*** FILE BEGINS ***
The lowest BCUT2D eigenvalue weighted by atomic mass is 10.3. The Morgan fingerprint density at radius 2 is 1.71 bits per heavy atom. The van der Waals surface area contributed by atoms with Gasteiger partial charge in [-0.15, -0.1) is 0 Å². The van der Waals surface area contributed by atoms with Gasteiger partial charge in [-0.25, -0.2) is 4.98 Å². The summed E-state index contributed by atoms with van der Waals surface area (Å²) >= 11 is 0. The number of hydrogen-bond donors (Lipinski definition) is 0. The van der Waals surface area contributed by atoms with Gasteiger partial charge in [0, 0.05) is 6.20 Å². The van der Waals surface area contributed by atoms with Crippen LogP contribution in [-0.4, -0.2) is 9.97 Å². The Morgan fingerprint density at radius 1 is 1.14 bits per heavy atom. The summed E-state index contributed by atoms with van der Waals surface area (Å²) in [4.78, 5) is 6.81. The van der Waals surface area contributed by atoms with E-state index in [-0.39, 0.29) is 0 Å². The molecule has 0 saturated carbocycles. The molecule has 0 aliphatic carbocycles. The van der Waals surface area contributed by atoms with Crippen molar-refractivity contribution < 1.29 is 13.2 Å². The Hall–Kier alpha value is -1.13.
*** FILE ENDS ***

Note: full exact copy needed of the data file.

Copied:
The lowest BCUT2D eigenvalue weighted by atomic mass is 10.3. The Morgan fingerprint density at radius 2 is 1.71 bits per heavy atom. The van der Waals surface area contributed by atoms with Gasteiger partial charge in [-0.15, -0.1) is 0 Å². The van der Waals surface area contributed by atoms with Gasteiger partial charge in [-0.25, -0.2) is 4.98 Å². The summed E-state index contributed by atoms with van der Waals surface area (Å²) >= 11 is 0. The number of hydrogen-bond donors (Lipinski definition) is 0. The van der Waals surface area contributed by atoms with Gasteiger partial charge in [0, 0.05) is 6.20 Å². The van der Waals surface area contributed by atoms with Crippen LogP contribution in [-0.4, -0.2) is 9.97 Å². The Morgan fingerprint density at radius 1 is 1.14 bits per heavy atom. The summed E-state index contributed by atoms with van der Waals surface area (Å²) in [4.78, 5) is 6.81. The van der Waals surface area contributed by atoms with E-state index in [-0.39, 0.29) is 0 Å². The molecule has 0 saturated carbocycles. The molecule has 0 aliphatic carbocycles. The van der Waals surface area contributed by atoms with Crippen molar-refractivity contribution < 1.29 is 13.2 Å². The Hall–Kier alpha value is -1.13.